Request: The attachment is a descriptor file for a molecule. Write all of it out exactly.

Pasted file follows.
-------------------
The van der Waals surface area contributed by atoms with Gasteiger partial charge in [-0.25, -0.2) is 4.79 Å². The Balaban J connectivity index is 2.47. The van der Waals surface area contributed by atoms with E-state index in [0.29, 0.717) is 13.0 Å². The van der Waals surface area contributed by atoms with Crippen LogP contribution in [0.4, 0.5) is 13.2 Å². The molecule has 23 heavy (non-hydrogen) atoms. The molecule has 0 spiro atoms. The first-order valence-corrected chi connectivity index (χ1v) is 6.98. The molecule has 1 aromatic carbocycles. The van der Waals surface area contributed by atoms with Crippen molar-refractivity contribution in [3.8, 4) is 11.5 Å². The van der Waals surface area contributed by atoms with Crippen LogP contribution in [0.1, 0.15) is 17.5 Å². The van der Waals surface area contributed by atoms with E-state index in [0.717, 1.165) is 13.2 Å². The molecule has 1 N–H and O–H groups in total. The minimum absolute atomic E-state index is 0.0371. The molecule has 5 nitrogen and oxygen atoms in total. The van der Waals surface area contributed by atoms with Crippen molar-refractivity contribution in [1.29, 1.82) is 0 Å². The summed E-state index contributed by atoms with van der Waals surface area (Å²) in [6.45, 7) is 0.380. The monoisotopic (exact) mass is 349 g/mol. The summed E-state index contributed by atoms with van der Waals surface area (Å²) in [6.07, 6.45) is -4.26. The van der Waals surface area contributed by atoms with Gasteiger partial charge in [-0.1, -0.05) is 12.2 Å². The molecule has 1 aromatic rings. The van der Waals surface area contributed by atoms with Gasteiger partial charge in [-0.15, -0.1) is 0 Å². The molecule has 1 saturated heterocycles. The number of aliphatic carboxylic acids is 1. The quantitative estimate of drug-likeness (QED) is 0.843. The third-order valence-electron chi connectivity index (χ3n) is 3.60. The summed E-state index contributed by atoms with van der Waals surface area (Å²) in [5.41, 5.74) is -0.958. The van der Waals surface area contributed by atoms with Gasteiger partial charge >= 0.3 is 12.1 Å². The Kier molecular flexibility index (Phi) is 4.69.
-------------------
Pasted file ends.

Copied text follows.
The van der Waals surface area contributed by atoms with Gasteiger partial charge in [-0.25, -0.2) is 4.79 Å². The Balaban J connectivity index is 2.47. The van der Waals surface area contributed by atoms with E-state index in [0.29, 0.717) is 13.0 Å². The van der Waals surface area contributed by atoms with Crippen LogP contribution in [0.4, 0.5) is 13.2 Å². The molecule has 23 heavy (non-hydrogen) atoms. The molecule has 0 spiro atoms. The first-order valence-corrected chi connectivity index (χ1v) is 6.98. The molecule has 1 aromatic carbocycles. The van der Waals surface area contributed by atoms with Crippen molar-refractivity contribution in [3.8, 4) is 11.5 Å². The van der Waals surface area contributed by atoms with Crippen LogP contribution in [0.1, 0.15) is 17.5 Å². The van der Waals surface area contributed by atoms with E-state index in [0.717, 1.165) is 13.2 Å². The molecule has 1 N–H and O–H groups in total. The minimum absolute atomic E-state index is 0.0371. The molecule has 5 nitrogen and oxygen atoms in total. The van der Waals surface area contributed by atoms with Crippen molar-refractivity contribution in [1.29, 1.82) is 0 Å². The summed E-state index contributed by atoms with van der Waals surface area (Å²) in [6.45, 7) is 0.380. The monoisotopic (exact) mass is 349 g/mol. The summed E-state index contributed by atoms with van der Waals surface area (Å²) in [6.07, 6.45) is -4.26. The van der Waals surface area contributed by atoms with Gasteiger partial charge in [-0.1, -0.05) is 12.2 Å². The molecule has 1 aromatic rings. The van der Waals surface area contributed by atoms with Gasteiger partial charge in [-0.15, -0.1) is 0 Å². The molecule has 1 saturated heterocycles. The number of aliphatic carboxylic acids is 1. The quantitative estimate of drug-likeness (QED) is 0.843. The third-order valence-electron chi connectivity index (χ3n) is 3.60. The summed E-state index contributed by atoms with van der Waals surface area (Å²) in [5.41, 5.74) is -0.958. The van der Waals surface area contributed by atoms with Gasteiger partial charge >= 0.3 is 12.1 Å². The Kier molecular flexibility index (Phi) is 4.69.